While a little odd, the interior of the Civic is largely straightforward. The shifter and parking brake handle are both oddly far from the driver, and the dashboard seems to go on forever.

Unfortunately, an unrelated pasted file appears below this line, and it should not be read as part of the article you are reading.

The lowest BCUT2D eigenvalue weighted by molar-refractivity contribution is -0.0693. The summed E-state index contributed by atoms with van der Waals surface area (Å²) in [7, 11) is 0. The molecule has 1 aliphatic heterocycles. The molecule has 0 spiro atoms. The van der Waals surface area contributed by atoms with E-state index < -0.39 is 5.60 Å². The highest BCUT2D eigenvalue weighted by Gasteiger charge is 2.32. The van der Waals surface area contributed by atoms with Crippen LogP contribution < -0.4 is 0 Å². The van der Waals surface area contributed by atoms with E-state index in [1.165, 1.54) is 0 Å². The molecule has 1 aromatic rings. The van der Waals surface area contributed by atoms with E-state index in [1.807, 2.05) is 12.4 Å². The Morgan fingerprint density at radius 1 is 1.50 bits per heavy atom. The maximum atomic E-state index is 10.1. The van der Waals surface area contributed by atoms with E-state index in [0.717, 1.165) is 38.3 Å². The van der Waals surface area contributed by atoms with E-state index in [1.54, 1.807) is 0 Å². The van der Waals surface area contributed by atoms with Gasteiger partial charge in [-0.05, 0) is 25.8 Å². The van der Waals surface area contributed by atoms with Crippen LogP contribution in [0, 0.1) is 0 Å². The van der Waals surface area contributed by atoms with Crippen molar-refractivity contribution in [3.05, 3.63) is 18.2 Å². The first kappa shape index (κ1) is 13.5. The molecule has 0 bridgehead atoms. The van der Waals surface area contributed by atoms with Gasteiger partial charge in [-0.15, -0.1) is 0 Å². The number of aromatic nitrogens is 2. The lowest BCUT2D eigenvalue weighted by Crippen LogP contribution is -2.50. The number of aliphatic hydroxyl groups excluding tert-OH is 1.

In the day, reviewers praised the comfort of the cabin, but it is neither particularly quiet or comfortable, especially by today's standards. It was certainly acceptable then, and may even have been quite good, but it is still clearly an economy car cabin. There are no pretentions of higher class in the cabin like a new Nissan Altima has. The Civic's ride quality also belies its age; while comfortable on smooth roads, it does not handle bumps well, and together with the car's relatively light weight, going over any kind of bump in a turn will cause the car to drift outwards. The suspension tuning is perhaps vaguely sporty, as it is very communicative for the driver as to the road surface and traction conditions, but the shock absorbers could definitely do better. In its time, the somewhat unpolished nature of the ride was entirely normal, and the way in which the driver feels in touch with the road, not only through the stiff steering, but also through the suspension, could certainly be considered sporty. Suspension technology and NVH/ride tuning have of course advanced by leaps and bounds in the 14 years since this car was made, so it would be unfair to cast the Civic's ride as unilaterally bad, but it has drawbacks that were certainly noticeable even then. Overall, it can be said that the Civic's ride is that of an older economy car; rough around the edges, yet entirely acceptable on good roads. At highway speeds, that roughness gets a little more apparent; the car begins to feel uncertain and twitchy, and driver effort increases markedly above about 75 mph.